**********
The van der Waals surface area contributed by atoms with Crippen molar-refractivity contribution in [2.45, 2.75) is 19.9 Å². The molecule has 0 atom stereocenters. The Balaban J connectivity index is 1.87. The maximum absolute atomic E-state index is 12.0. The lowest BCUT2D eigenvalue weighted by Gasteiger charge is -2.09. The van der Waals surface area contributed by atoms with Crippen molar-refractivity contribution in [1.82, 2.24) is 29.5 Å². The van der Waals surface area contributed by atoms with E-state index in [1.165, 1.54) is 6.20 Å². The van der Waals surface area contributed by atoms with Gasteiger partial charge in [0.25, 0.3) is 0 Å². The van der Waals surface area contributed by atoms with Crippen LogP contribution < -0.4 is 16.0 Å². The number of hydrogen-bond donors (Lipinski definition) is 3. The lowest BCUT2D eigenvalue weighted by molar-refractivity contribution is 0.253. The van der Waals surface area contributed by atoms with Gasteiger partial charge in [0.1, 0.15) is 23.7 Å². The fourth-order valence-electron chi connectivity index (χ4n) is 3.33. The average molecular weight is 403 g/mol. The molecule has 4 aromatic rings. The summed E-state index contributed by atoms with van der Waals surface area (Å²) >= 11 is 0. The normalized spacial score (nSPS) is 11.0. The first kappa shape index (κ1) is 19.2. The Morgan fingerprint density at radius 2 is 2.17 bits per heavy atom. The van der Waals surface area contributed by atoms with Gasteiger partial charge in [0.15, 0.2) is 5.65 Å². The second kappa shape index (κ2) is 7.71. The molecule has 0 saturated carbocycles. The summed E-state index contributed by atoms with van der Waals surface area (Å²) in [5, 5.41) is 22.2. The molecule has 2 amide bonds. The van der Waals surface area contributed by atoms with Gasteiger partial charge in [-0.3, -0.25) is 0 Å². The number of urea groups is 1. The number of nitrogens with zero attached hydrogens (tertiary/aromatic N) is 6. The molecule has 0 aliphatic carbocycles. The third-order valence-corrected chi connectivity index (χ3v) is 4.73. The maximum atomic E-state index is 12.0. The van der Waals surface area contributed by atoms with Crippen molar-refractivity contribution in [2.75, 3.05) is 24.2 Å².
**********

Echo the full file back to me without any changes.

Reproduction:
The van der Waals surface area contributed by atoms with Crippen molar-refractivity contribution in [2.45, 2.75) is 19.9 Å². The molecule has 0 atom stereocenters. The Balaban J connectivity index is 1.87. The maximum absolute atomic E-state index is 12.0. The lowest BCUT2D eigenvalue weighted by Gasteiger charge is -2.09. The van der Waals surface area contributed by atoms with Crippen molar-refractivity contribution in [1.82, 2.24) is 29.5 Å². The van der Waals surface area contributed by atoms with E-state index in [1.165, 1.54) is 6.20 Å². The van der Waals surface area contributed by atoms with Gasteiger partial charge in [0.25, 0.3) is 0 Å². The van der Waals surface area contributed by atoms with Crippen LogP contribution < -0.4 is 16.0 Å². The number of hydrogen-bond donors (Lipinski definition) is 3. The lowest BCUT2D eigenvalue weighted by molar-refractivity contribution is 0.253. The van der Waals surface area contributed by atoms with Gasteiger partial charge in [0.1, 0.15) is 23.7 Å². The fourth-order valence-electron chi connectivity index (χ4n) is 3.33. The average molecular weight is 403 g/mol. The molecule has 4 aromatic rings. The summed E-state index contributed by atoms with van der Waals surface area (Å²) >= 11 is 0. The normalized spacial score (nSPS) is 11.0. The first kappa shape index (κ1) is 19.2. The Morgan fingerprint density at radius 2 is 2.17 bits per heavy atom. The van der Waals surface area contributed by atoms with Gasteiger partial charge in [0.15, 0.2) is 5.65 Å². The second kappa shape index (κ2) is 7.71. The molecule has 0 saturated carbocycles. The summed E-state index contributed by atoms with van der Waals surface area (Å²) in [5, 5.41) is 22.2. The molecule has 2 amide bonds. The van der Waals surface area contributed by atoms with Gasteiger partial charge in [-0.3, -0.25) is 0 Å². The number of urea groups is 1. The number of nitrogens with zero attached hydrogens (tertiary/aromatic N) is 6. The molecule has 0 aliphatic carbocycles. The third-order valence-corrected chi connectivity index (χ3v) is 4.73. The maximum atomic E-state index is 12.0. The van der Waals surface area contributed by atoms with Crippen molar-refractivity contribution in [2.75, 3.05) is 24.2 Å².